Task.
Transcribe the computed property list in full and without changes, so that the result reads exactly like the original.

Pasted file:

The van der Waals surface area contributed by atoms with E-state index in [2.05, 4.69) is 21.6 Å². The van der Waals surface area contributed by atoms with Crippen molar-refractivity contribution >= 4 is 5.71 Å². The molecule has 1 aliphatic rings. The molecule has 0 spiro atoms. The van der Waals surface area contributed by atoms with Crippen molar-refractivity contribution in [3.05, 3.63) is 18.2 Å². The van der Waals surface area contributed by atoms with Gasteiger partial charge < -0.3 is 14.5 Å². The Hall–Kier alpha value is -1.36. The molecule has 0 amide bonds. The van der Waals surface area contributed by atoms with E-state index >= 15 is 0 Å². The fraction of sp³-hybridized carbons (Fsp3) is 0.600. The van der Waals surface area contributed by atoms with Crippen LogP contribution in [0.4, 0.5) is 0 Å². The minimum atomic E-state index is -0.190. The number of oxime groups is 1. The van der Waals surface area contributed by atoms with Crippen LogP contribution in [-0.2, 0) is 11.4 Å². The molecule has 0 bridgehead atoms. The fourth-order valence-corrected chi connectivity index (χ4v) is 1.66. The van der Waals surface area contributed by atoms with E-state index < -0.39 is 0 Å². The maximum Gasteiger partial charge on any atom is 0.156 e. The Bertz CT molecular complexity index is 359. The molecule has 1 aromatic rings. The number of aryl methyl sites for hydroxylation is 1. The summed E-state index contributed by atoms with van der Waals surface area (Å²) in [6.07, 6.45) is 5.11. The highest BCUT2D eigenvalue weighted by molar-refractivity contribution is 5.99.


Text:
The van der Waals surface area contributed by atoms with E-state index in [2.05, 4.69) is 21.6 Å². The van der Waals surface area contributed by atoms with Crippen molar-refractivity contribution >= 4 is 5.71 Å². The molecule has 1 aliphatic rings. The molecule has 0 spiro atoms. The van der Waals surface area contributed by atoms with Crippen molar-refractivity contribution in [3.05, 3.63) is 18.2 Å². The van der Waals surface area contributed by atoms with Gasteiger partial charge < -0.3 is 14.5 Å². The Hall–Kier alpha value is -1.36. The molecule has 0 amide bonds. The van der Waals surface area contributed by atoms with E-state index >= 15 is 0 Å². The fraction of sp³-hybridized carbons (Fsp3) is 0.600. The van der Waals surface area contributed by atoms with Crippen LogP contribution in [0.4, 0.5) is 0 Å². The minimum atomic E-state index is -0.190. The number of oxime groups is 1. The van der Waals surface area contributed by atoms with Crippen LogP contribution in [-0.2, 0) is 11.4 Å². The molecule has 0 bridgehead atoms. The fourth-order valence-corrected chi connectivity index (χ4v) is 1.66. The van der Waals surface area contributed by atoms with E-state index < -0.39 is 0 Å². The maximum Gasteiger partial charge on any atom is 0.156 e. The Bertz CT molecular complexity index is 359. The molecule has 1 aromatic rings. The number of aryl methyl sites for hydroxylation is 1. The summed E-state index contributed by atoms with van der Waals surface area (Å²) in [6.07, 6.45) is 5.11. The highest BCUT2D eigenvalue weighted by molar-refractivity contribution is 5.99.